The need for university lecturers to possess the pedagogical skills that can empower students to acquire 21st century skills and take responsibility for their learning in a process of co-construction of knowledge was highlighted at the opening plenary session of the Partnership for Pedagogical Leadership in Africa (PedaL) West African hub training which took place in Accra, Ghana in August.
Over 140 academic staff from African universities representing all Sub-Saharan regions attended the training hosted by the University of Ghana and co-convened by the Nairobi-headquartered Partnership for African Social and Governance Research (PASGR) and PedaL partners: Institute of Development Studies and the University of Sussex in the United Kingdom; African Research Universities Alliance (ARUA); University of Ibadan; University of Dar es Salaam; Uganda Martyrs University and Egerton University.
Participants called for regular updates and refresher training in pedagogical leadership for teaching staff to ensure that teaching and learning is adequately responding to the challenges of globalisation, while also addressing local needs.
PedaL is an African-led initiative and one of nine programmes supported by Strategic Partnerships for Higher Education Innovations and Reforms (SPHEIR) under the United Kingdom’s Department for International Development. Since its launch last year, it has witnessed unprecedented growth as university academics from across the continent seek to enhance their teaching practices.
To date, PedaL has trained over 800 academic staff drawn from 40 universities across Africa. It is evident that PedaL’s target of training 1,000 teaching staff in three years will be surpassed due to demand.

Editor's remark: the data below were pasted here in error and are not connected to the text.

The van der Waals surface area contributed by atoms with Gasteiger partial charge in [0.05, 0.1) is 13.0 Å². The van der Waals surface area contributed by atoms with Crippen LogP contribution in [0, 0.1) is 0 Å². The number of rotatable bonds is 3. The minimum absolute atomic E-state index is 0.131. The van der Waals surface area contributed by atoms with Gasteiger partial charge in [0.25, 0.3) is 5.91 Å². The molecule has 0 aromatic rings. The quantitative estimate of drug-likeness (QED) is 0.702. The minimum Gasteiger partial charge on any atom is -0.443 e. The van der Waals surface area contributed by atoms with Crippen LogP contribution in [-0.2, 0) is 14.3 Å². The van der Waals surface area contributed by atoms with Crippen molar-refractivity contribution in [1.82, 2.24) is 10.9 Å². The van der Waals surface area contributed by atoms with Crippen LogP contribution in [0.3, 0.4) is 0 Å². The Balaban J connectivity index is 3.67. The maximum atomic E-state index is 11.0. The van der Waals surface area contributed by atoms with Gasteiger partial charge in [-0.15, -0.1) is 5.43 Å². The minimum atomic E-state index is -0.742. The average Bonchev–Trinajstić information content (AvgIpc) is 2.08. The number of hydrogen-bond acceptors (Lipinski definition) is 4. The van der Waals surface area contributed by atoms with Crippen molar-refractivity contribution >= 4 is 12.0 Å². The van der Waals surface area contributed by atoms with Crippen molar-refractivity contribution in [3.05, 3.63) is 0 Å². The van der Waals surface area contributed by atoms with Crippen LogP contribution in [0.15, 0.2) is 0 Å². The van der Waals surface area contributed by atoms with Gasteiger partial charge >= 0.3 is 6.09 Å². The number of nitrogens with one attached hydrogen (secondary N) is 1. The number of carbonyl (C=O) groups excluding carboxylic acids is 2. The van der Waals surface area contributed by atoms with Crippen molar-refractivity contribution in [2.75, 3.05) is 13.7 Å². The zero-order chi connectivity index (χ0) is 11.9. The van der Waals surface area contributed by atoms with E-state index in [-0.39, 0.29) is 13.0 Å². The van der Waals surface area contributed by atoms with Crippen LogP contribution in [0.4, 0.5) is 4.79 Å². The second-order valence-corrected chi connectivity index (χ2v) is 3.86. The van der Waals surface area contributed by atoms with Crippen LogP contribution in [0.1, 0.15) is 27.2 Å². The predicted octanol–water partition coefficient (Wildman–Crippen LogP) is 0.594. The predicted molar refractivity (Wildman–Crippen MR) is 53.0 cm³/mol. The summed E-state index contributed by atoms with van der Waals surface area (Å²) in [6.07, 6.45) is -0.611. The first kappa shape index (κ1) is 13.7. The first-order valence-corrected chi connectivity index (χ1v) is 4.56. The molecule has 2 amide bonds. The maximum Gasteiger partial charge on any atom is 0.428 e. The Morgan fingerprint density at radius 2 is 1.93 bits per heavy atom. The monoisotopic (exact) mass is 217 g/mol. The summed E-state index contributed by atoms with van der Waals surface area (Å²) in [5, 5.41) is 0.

The pedagogy encompasses varied approaches aimed at transforming the learning experience and achieving improved outcomes in graduate social science programmes. The skills gained include technology-enhanced learning, constructive alignment of courses, a range of student-centred pedagogies such as case study teaching, threshold concept tools, as well as a range of problem-based learning strategies and innovative assessment strategies.
Commenting on the importance of the training, Dr Beatrice Muganda, PASGR’s director for higher education and PedaL team leader, said: “The emphasis placed on 21st century skills means that teaching excellence espoused in PedaL for faculty development has become even more central for attainment of university missions.”
Professor Tade Aina, PASGR executive director, described PedaL as a home-grown solution that promotes excellence in teaching and learning based on global standards.
“PedaL is subverting teaching and learning in African universities and the policy environment on the continent is ripe for this transformation,” he said.
Highlighting PedaL’s multi-stakeholder approach, Professor Kwame Offei, pro vice-chancellor for academic and student affairs from the University of Ghana, said African universities need to produce graduates who can respond to the needs of the continent and contribute to its social and economic development. He urged other African universities to embrace pedagogical innovations to broaden and deepen learning outcomes. Offei said PedaL was gaining popularity across Africa and that plans were already underway to mainstream PedaL in academic programmes at the University of Ghana.
Professor Kwesi Yankah, Ghana’s minister of state for tertiary education, said improving the quality of teaching in African universities will produce excellent researchers to drive the continent’s development agenda. Yankah, who is a professor of linguistics and oral literature, and a fellow of the Ghana Academy of Arts and Sciences, said African universities should include effective teaching in the criteria used to promote academics.